Monday, February 21, 2011

Do Lavish Opera Productions Cause The Fall Of Empires?

"This is the story of how an over-extended empire sought to cope with an external debt crisis by selling off revenue streams to foreign investors. The empire that suffered these setbacks in the 1870s was the Ottoman empire. Today it is the United States. In the aftermath of the Crimean war, both the sultan in Constantinople and his Egyptian vassal, the khedive, had begun to accumulate huge domestic and foreign debts. Between 1855 and 1875, the Ottoman debt increased by a factor of
28. As a percentage of expenditure, interest payments and amortisation rose from 15 per cent in 1860 to 50 per cent in 1875. The Egyptian case was similar: between 1862 and 1876, the total public debt rose from E£3.3m to E£76m. The 1876 budget showed debt charges accounting for more than half of all expenditure. The loans had been made for both military and economic reasons: to support the Ottoman military position during and after the Crimean war and to finance railway and canal construction, including the building of the Suez canal, which had opened in 1869. But a dangerously high proportion of the proceeds had been squandered on conspicuous consumption, symbolised by Sultan Abdul Mejid’s luxurious Dolmabahçe palace and the spectacular world premiere of Aïda at the Cairo Opera House in 1871. In the wake of the financial crisis that struck the European and American stock markets in 1873, a Middle Eastern debt crisis was inevitable. In October 1875 the Ottoman government declared bankruptcy." [Source]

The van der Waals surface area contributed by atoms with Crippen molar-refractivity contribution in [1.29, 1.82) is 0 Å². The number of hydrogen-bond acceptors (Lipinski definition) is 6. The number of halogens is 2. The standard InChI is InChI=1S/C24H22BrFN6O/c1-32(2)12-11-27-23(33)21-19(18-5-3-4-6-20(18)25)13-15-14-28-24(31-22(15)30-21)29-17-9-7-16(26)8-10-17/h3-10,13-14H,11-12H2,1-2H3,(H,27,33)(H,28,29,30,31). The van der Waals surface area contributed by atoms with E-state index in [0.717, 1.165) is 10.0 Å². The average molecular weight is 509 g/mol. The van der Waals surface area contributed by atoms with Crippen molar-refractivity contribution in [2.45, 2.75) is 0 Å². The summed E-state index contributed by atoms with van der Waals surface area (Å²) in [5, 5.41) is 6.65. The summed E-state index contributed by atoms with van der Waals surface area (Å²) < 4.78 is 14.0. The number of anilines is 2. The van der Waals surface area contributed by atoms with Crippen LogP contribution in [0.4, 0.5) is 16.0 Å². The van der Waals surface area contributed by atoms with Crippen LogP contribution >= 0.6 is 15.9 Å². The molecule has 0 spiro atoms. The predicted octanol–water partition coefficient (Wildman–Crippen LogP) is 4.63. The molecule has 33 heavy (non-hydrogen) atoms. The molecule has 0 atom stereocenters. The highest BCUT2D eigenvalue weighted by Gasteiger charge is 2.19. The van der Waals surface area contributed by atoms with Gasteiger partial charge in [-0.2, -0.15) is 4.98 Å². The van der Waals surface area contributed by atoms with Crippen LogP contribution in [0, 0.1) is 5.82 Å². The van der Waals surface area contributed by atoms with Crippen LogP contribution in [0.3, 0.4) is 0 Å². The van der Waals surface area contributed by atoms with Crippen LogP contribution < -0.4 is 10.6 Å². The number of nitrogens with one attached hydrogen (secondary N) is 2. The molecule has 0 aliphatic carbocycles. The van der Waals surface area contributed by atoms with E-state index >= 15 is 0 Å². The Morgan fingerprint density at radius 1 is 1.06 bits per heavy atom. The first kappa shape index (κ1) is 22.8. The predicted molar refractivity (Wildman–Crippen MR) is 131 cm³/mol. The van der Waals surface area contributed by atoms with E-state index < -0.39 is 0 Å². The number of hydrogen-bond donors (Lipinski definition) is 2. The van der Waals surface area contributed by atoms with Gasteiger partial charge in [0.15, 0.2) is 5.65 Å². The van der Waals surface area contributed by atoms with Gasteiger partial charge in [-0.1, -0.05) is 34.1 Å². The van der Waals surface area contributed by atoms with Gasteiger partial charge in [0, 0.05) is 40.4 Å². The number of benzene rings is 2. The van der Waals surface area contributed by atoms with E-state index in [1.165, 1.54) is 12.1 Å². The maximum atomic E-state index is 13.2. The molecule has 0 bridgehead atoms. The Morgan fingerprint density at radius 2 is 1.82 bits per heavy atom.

OPERA IN EGYPT
The Khedivial Opera House or Royal Opera House was the original opera house in Cairo, Egypt. It was dedicated on November 1, 1869 and burned down on October 28, 1971. The opera house was built on the orders of the Khedive Ismail to celebrate the opening of the Suez Canal. The architects Pietro Avoscani and Rossi designed the building. It seated approximately 850 people and was made mostly of wood. It was located between the districts of Azbakeya and Ismailyya in Egypt's capital city. Verdi's opera Rigoletto was chosen as the first opera to be performed at the opera house on November 1, 1869. But already Ismail was planning a far grander exhibition for his new theatre. After months of delay due to the outbreak of the Franco-Prussian War, Verdi's new opera, Aida, received its world premiere at the Khedivial Opera House on December 24, 1871. In the early morning hours of October 28, 1971, the opera house burned to the ground. The all-wooden building was quickly consumed, and only two statues made by Mohammed Hassan survived. [Source]

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